Sunday, July 31, 2011
Rachael Ray has a section in her magazine that's quick ideas. I usually find a couple of nuggets in there. This time, though, I found solid gold. Zucchini Carpaccio.
I know this time of year we're all looking for ways to use up zucchini. Here's my secret - we never planted zucchini this year so we aren't buried in the stuff. And, no, I"m not giving you my address so you can steathily drop bags of zucchini on my front porch. Don't even think about it :-) We actually had to BUY zucchini at the grocery to make this.
It was just a happy accident that this got made well before dinner so the dressing had an opportunity to get really happy with the zucchini. This was so good that I'm tempted to go plant some zucchini this weekend. Ah, wait, that'd mean weeding a garden bed. And, the beds in the front of the house aren't finished. And, there's this mountain on my desk. And, the house desperately needs to be cleaned. And, there are still several rooms to paint. Ok, fine, I guess I'll just buy them at the farmers market!
A couple of notes. I used lemon balsamic vinegar from Artisano's and lemon olive oil. Together, they were sweeter than olive oil and lemon juice would've been. If you don't have either, I'd try the dressing before drizzling and think about adding just a touch of sugar.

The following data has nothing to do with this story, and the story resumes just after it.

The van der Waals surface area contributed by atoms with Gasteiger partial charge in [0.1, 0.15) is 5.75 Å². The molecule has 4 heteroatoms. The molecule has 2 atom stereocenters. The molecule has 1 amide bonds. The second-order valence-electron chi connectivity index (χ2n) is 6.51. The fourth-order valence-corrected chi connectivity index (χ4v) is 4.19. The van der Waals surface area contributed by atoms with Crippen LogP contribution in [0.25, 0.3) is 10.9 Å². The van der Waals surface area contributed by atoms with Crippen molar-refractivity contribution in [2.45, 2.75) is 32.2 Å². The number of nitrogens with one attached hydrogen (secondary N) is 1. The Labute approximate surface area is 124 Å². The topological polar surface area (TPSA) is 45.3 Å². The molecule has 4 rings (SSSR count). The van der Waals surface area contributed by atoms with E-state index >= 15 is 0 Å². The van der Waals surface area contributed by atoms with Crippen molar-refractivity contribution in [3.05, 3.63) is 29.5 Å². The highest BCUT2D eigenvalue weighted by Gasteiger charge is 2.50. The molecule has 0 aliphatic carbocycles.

1 small zucchini
1-2 T pine nuts. toasted
parmesan or romano cheese, shaved
extra virgin olive oil or lemon olive oil
white balsamic vinegar or lemon balsamic or lemon juice
Slice the zucchini VERY thinly. Use a mandolin if you have one. Lay the zucchini slices out in a circular pattern on a plate. Top with toasted pine nuts and shaved cheese. Drizzle with oil and vinegar or lemon.
Saturday, July 30, 2011
The last couple of weekends were a lot more fun than this one is going to be. Two weeks ago, we started with Chef JJ's fabulous Local Local dinner where he has six chefs and six brewers present the courses. We went with a colleague of mine and his wife and had a totally delightful time. Then, of course, last weekend was the trip to Columbus to see my stepson and his wife and our grandkids. This weekend our plans consist of work and more work. Our one break will be dinner with some wonderful friends on Saturday evening. They're trying out Traders Point Creamery for Paul's son's rehearsal dinner. We've never been there and have heard wonderful things about it so are very anxious to go.